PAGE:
AVCHD Lite is a new variation of AVCHD which supports only the lower 1280x720p HD format. It actually uses a variation on regular AVCHD so many applications may require a software update to support cameras using the Lite variation. AVCHD Lite is generally targeted as a format for small point-and-shoot digital cameras that take a step up to HD video from the regular 640×480 standard definition video found on many of these cameras until now. Panasonic’s Lumix ZS3 and TZ7 are examples of cameras using AVCHD Lite.

Here’s a few links relating to AVCHD Lite:

Budget AVCHD editing in Windows: VoltaicHD for PC and Windows Movie Maker!

I’ve previously written about How to edit AVCHD footage on Mac OSX, at the time of writing that article there weren’t many options for editing AVCHD footage on either Mac OSX or Windows operating systems. VoltaicHD is a great application that helped Mac OSX users in particular because at that time there was no way of editing AVCHD on Mac at all.

Many Mac users had purchased AVCHD cameras and were frustrated by the complete lack of software available for editing AVCHD on Mac and even Windows users had to wait quite a few months before Sony released a version of their Vegas software that supported AVCHD.

Since then though, there are quite a few options for Mac users: Final Cut Studio and Final Cut Express offered mid to high end products for the Mac platform. Also Apple’s own iMovie software had a complete revamp and amongst many new features was direct support for AVCHD based cameras, a perfect budget solution as the software was included free with any new Mac or as part of Apple’s iLife suite for about £55 / $79.

However for Windows users, despite the availability of software like Sony Vegas, many people wanted a way to edit AVCHD without having to buy editing software that cost as much (or more!) than they spent on their cameras in the first place! There was no easy way to do this on a low budget, you could find articles on the web with instructions on how to use various applications or utilities to convert the AVCHD files into various formats, but nothing simple that would allow non-technical users to edit AVCHD footage. But now there is an easy solution.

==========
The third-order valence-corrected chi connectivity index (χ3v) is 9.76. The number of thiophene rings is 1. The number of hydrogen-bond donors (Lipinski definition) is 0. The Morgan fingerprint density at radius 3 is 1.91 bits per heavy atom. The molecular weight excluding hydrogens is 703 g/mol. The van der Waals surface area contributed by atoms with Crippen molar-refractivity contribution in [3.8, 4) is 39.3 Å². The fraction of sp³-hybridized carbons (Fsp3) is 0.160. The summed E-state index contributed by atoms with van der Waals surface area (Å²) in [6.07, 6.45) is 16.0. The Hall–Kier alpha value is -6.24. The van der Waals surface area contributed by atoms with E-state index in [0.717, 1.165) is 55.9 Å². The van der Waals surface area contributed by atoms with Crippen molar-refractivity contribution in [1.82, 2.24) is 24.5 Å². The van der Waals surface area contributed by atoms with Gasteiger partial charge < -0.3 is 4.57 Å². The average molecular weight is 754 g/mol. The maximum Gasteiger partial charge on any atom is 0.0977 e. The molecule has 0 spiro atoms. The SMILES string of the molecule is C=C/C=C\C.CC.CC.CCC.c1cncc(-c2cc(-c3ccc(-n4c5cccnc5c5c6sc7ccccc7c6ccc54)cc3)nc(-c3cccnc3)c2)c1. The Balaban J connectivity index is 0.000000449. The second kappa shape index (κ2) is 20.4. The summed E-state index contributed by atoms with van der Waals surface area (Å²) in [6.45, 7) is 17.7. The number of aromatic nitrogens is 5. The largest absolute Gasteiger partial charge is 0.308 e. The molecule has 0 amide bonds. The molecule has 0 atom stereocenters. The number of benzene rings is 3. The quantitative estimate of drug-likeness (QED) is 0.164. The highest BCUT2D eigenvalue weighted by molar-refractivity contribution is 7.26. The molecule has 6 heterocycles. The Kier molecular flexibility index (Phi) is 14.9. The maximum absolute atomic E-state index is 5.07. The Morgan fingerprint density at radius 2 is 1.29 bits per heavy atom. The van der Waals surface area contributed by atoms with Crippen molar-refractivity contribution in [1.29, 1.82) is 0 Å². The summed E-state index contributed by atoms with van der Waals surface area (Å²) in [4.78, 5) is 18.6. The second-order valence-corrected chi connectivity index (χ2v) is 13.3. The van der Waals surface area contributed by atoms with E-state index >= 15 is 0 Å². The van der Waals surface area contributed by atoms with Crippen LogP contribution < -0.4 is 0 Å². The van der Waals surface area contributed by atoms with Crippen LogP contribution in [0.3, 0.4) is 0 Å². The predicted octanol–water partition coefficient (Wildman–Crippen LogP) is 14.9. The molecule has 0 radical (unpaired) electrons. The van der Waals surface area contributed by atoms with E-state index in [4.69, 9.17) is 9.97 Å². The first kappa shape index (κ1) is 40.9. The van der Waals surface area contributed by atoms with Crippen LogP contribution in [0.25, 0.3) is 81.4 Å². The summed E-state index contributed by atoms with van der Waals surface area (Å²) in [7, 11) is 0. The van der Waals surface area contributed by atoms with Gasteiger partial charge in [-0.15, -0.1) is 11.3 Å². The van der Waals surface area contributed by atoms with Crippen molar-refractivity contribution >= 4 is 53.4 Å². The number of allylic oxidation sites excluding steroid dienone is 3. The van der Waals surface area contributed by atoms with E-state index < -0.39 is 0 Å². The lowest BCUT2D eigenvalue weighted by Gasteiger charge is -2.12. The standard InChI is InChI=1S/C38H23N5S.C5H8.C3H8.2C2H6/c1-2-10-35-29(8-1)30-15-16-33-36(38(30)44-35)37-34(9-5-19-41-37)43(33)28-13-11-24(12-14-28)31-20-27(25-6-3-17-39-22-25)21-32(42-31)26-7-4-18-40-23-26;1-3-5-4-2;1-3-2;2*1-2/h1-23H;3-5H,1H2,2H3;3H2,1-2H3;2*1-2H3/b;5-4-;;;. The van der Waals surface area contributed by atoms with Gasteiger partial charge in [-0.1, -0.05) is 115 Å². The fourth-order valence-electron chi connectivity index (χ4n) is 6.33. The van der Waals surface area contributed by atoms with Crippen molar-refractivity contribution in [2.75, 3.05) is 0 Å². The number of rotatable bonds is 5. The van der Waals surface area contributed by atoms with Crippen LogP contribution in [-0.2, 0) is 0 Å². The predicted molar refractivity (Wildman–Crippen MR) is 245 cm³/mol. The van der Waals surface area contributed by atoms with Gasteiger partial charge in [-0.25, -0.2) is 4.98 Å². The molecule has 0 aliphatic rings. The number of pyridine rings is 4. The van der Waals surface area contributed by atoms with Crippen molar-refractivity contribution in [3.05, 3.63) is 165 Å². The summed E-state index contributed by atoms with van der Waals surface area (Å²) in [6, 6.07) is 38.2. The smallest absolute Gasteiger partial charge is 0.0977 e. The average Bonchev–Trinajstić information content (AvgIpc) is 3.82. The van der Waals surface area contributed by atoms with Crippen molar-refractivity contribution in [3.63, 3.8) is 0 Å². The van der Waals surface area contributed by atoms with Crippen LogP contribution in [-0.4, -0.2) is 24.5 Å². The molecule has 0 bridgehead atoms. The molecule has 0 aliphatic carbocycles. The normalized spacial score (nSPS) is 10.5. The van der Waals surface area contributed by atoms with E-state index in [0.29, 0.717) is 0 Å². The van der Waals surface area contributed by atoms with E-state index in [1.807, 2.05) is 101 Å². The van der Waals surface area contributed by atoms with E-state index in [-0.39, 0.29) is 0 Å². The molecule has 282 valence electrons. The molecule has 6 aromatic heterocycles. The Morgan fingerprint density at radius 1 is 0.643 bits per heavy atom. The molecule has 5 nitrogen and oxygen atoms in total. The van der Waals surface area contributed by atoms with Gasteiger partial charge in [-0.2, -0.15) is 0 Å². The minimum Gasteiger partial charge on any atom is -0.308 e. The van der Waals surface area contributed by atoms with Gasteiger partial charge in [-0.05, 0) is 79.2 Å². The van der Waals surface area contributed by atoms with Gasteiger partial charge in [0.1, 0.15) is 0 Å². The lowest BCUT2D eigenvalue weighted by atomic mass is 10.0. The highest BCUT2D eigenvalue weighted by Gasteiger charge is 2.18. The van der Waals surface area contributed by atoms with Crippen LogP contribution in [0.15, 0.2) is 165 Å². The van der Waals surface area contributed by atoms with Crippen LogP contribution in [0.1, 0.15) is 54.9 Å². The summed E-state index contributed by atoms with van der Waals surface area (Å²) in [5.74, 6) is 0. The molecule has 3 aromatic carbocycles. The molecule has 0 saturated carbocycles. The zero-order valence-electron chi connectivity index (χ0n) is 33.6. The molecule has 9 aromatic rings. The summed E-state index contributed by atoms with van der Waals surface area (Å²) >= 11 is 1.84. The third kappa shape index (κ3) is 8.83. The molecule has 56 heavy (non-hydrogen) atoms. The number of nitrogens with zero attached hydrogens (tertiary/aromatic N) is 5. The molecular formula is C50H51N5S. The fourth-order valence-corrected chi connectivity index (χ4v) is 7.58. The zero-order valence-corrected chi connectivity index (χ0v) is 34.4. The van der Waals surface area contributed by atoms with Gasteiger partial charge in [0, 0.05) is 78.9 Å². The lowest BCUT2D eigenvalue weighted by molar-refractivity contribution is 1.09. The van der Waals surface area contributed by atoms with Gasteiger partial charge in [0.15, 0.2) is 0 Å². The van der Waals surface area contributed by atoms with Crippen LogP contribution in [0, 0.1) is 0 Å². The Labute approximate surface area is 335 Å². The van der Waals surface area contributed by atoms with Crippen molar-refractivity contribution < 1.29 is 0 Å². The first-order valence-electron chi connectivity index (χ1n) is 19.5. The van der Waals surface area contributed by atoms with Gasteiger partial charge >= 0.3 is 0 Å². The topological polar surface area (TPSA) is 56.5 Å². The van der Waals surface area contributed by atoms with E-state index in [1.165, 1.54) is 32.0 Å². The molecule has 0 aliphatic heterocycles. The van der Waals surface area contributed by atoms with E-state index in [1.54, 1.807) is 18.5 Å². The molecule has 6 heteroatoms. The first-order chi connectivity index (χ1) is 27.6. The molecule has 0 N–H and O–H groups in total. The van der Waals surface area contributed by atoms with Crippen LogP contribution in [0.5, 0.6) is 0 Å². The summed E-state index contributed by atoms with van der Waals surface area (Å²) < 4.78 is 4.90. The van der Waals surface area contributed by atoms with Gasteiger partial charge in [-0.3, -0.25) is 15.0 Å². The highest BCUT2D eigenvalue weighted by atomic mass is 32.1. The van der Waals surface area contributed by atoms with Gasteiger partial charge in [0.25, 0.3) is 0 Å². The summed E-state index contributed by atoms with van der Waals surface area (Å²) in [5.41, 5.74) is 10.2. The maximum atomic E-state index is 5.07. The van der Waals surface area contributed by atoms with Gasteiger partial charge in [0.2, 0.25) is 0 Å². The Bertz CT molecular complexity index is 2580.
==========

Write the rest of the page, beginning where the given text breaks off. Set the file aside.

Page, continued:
VoltaicHD for PC & Windows Movie Maker: A low budget way to edit AVCHD!

The company that produced the VoltaicHD application for Mac OSX, Shedworx, has released a Windows version of VoltaicHD that is compatible with both Windows XP and Vista. You can convert your AVCHD footage into WMV or AVI format video which can then be used with Windows Movie Maker or other video editing application for Windows.

Windows Movie Maker is a video editing package that comes with both XP and Vista, and contrary to popular belief it is actually capable of working with HD video footage, but just not with native AVCHD footage. That’s where VoltaicHD fits in, by converting the footage to WMV format you can edit the footage from your HD video camera using just Windows Movie Maker!

Tips for converting / editing AVCHD with Voltaic and Windows Movie Maker